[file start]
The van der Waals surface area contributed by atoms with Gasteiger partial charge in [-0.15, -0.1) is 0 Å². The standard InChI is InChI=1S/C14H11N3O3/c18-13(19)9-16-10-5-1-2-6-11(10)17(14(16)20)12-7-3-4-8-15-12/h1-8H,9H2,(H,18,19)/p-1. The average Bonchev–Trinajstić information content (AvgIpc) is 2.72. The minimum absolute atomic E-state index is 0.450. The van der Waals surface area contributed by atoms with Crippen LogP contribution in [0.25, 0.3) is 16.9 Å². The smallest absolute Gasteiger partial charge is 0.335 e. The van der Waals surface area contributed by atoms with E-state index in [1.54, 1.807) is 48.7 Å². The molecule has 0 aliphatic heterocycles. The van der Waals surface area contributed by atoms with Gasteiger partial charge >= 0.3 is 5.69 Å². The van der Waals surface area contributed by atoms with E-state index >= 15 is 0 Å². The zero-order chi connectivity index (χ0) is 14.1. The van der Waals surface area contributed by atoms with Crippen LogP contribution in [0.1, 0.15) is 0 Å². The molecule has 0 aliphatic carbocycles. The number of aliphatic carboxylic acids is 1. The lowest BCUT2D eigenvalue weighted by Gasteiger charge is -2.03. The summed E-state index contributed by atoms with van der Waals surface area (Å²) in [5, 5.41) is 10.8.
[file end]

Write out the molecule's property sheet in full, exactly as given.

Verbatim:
The van der Waals surface area contributed by atoms with Gasteiger partial charge in [-0.15, -0.1) is 0 Å². The standard InChI is InChI=1S/C14H11N3O3/c18-13(19)9-16-10-5-1-2-6-11(10)17(14(16)20)12-7-3-4-8-15-12/h1-8H,9H2,(H,18,19)/p-1. The average Bonchev–Trinajstić information content (AvgIpc) is 2.72. The minimum absolute atomic E-state index is 0.450. The van der Waals surface area contributed by atoms with Crippen LogP contribution in [0.25, 0.3) is 16.9 Å². The smallest absolute Gasteiger partial charge is 0.335 e. The van der Waals surface area contributed by atoms with E-state index in [1.54, 1.807) is 48.7 Å². The molecule has 0 aliphatic heterocycles. The van der Waals surface area contributed by atoms with Gasteiger partial charge >= 0.3 is 5.69 Å². The van der Waals surface area contributed by atoms with E-state index >= 15 is 0 Å². The zero-order chi connectivity index (χ0) is 14.1. The van der Waals surface area contributed by atoms with Crippen LogP contribution in [0.1, 0.15) is 0 Å². The molecule has 0 aliphatic carbocycles. The number of aliphatic carboxylic acids is 1. The lowest BCUT2D eigenvalue weighted by Gasteiger charge is -2.03. The summed E-state index contributed by atoms with van der Waals surface area (Å²) in [5, 5.41) is 10.8.